Davis’ Overpopulation Problem


Jaedon Johnson, Reporter

Davis High School is often esteemed for being one of the best high schools in the state for both academia and athletics. But there’s a cost with being the best: everyone wants to join in. Overpopulation is a growing issue at Davis High. It can be quite intimidating to incoming sophomores, especially ones that come from smaller schools.


“I would want to have less crowded hallways and [to] be able to open the locker,” sophomore Addie Walley said.


Walley expressed some extreme discomfort at school in regards to commuting and mobility. In contrast, there are other students who enjoy a big-school experience and find several peers to connect with.


“I feel like I have lots of friends who are on the lookout and it’s nice to feel included,” sophomore class president Luke Bowers said.


Luke is the sophomore class president at Davis High School and has spent time talking with other officers on the matter of reaching out to sophomores who are in need of friends.


“Yeah I like school and I like meeting new people,” Bowers said.


In such a big school, one might assume that it’s be easy to make new friends. But in reality, it may hurt a student’s chance of branching out due to cliques and friend groups.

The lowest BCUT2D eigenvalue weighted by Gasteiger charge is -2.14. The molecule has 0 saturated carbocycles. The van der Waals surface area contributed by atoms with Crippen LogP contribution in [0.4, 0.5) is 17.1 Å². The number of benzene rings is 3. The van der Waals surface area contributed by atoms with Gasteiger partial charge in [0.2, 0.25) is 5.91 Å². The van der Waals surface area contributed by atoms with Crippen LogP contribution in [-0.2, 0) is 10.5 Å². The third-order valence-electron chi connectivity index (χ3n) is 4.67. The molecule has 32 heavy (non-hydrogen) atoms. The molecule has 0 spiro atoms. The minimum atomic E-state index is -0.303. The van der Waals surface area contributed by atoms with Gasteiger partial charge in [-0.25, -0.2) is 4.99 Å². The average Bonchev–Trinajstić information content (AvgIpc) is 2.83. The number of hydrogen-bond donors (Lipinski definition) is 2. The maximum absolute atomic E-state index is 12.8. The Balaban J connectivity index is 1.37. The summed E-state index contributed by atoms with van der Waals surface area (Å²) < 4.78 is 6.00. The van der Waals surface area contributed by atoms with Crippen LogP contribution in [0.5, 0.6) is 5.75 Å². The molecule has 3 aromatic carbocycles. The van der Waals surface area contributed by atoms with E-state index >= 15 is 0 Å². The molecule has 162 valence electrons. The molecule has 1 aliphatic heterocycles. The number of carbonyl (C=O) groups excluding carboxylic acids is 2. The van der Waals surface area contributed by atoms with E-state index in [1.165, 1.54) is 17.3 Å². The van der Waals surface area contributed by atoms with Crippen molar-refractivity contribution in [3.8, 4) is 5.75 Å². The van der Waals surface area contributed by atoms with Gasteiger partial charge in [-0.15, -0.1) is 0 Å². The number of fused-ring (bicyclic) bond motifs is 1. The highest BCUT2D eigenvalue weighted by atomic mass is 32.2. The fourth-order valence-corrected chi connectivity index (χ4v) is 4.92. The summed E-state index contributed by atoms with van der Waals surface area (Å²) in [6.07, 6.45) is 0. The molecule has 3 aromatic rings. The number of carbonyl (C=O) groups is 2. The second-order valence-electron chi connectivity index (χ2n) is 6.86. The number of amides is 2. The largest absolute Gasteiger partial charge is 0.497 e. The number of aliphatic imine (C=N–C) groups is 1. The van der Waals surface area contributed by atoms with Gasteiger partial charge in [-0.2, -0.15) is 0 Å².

“I don’t know most of the areas,” Walley said.


So the question is: what could bring people like Bowers and Walley together? Bowers answers this question perfectly.


“[My favorite thing about Davis] is probably seeing all the people who all have that same sort of sense of school pride and all of them love Davis. It’s nice to see how everyone kind of gets along in that same sort of way,” Bowers said.


School pride is the crux of Davis High. In unifying with one another towards a common goal of increasing school unity, sophomores could have less fear and more courage at school.